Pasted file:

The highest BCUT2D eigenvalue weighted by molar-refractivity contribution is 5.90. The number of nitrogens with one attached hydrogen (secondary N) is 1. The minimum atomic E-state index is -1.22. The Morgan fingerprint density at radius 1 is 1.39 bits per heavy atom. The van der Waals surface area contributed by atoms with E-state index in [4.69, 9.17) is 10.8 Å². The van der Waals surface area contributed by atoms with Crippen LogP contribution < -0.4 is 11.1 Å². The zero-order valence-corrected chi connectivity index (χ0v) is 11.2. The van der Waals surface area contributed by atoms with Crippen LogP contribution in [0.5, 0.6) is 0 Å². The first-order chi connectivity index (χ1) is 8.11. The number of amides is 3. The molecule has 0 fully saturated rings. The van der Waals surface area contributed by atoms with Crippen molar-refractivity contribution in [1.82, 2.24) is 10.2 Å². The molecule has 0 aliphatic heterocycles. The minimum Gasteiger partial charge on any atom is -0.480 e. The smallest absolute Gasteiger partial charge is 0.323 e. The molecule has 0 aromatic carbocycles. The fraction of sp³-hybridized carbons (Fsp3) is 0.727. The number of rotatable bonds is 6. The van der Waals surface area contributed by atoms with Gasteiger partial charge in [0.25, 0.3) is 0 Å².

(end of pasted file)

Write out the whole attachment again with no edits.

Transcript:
The highest BCUT2D eigenvalue weighted by molar-refractivity contribution is 5.90. The number of nitrogens with one attached hydrogen (secondary N) is 1. The minimum atomic E-state index is -1.22. The Morgan fingerprint density at radius 1 is 1.39 bits per heavy atom. The van der Waals surface area contributed by atoms with E-state index in [4.69, 9.17) is 10.8 Å². The van der Waals surface area contributed by atoms with Crippen LogP contribution < -0.4 is 11.1 Å². The zero-order valence-corrected chi connectivity index (χ0v) is 11.2. The van der Waals surface area contributed by atoms with Crippen LogP contribution in [0.5, 0.6) is 0 Å². The first-order chi connectivity index (χ1) is 8.11. The number of amides is 3. The molecule has 0 fully saturated rings. The van der Waals surface area contributed by atoms with Crippen molar-refractivity contribution in [1.82, 2.24) is 10.2 Å². The molecule has 0 aliphatic heterocycles. The minimum Gasteiger partial charge on any atom is -0.480 e. The smallest absolute Gasteiger partial charge is 0.323 e. The molecule has 0 aromatic carbocycles. The fraction of sp³-hybridized carbons (Fsp3) is 0.727. The number of rotatable bonds is 6. The van der Waals surface area contributed by atoms with Gasteiger partial charge in [0.25, 0.3) is 0 Å².